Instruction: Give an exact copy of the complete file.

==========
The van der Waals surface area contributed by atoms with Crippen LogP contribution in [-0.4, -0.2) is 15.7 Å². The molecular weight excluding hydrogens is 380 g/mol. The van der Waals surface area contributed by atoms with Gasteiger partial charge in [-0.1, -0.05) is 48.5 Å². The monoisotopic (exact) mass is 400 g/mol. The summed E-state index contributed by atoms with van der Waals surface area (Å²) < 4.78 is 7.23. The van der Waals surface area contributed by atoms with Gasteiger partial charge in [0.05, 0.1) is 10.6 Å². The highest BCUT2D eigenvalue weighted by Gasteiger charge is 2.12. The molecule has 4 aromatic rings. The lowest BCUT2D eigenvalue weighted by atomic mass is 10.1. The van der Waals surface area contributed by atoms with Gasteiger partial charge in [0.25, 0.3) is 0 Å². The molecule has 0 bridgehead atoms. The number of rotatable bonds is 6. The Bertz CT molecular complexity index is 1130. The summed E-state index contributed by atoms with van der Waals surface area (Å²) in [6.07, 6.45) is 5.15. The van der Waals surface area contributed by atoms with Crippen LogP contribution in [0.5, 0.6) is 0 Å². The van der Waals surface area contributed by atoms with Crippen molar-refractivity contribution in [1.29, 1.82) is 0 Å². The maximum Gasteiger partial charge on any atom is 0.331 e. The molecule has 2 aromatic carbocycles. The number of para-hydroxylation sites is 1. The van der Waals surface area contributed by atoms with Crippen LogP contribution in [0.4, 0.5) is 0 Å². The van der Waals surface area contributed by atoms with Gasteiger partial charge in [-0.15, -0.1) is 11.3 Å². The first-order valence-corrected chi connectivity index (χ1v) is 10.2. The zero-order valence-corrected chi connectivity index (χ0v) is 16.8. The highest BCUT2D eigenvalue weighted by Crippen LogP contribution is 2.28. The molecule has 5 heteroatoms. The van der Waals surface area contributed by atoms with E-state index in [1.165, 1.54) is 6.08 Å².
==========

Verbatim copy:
The van der Waals surface area contributed by atoms with Crippen LogP contribution in [-0.4, -0.2) is 15.7 Å². The molecular weight excluding hydrogens is 380 g/mol. The van der Waals surface area contributed by atoms with Gasteiger partial charge in [-0.1, -0.05) is 48.5 Å². The monoisotopic (exact) mass is 400 g/mol. The summed E-state index contributed by atoms with van der Waals surface area (Å²) < 4.78 is 7.23. The van der Waals surface area contributed by atoms with Gasteiger partial charge in [0.05, 0.1) is 10.6 Å². The highest BCUT2D eigenvalue weighted by Gasteiger charge is 2.12. The molecule has 4 aromatic rings. The lowest BCUT2D eigenvalue weighted by atomic mass is 10.1. The van der Waals surface area contributed by atoms with Gasteiger partial charge in [0.25, 0.3) is 0 Å². The molecule has 0 bridgehead atoms. The number of rotatable bonds is 6. The Bertz CT molecular complexity index is 1130. The summed E-state index contributed by atoms with van der Waals surface area (Å²) in [6.07, 6.45) is 5.15. The van der Waals surface area contributed by atoms with Crippen LogP contribution in [0.5, 0.6) is 0 Å². The van der Waals surface area contributed by atoms with Crippen molar-refractivity contribution in [1.29, 1.82) is 0 Å². The maximum Gasteiger partial charge on any atom is 0.331 e. The molecule has 2 aromatic carbocycles. The number of para-hydroxylation sites is 1. The van der Waals surface area contributed by atoms with Crippen LogP contribution in [0.4, 0.5) is 0 Å². The van der Waals surface area contributed by atoms with Gasteiger partial charge in [-0.15, -0.1) is 11.3 Å². The first-order valence-corrected chi connectivity index (χ1v) is 10.2. The zero-order valence-corrected chi connectivity index (χ0v) is 16.8. The highest BCUT2D eigenvalue weighted by Crippen LogP contribution is 2.28. The molecule has 5 heteroatoms. The van der Waals surface area contributed by atoms with E-state index in [1.165, 1.54) is 6.08 Å².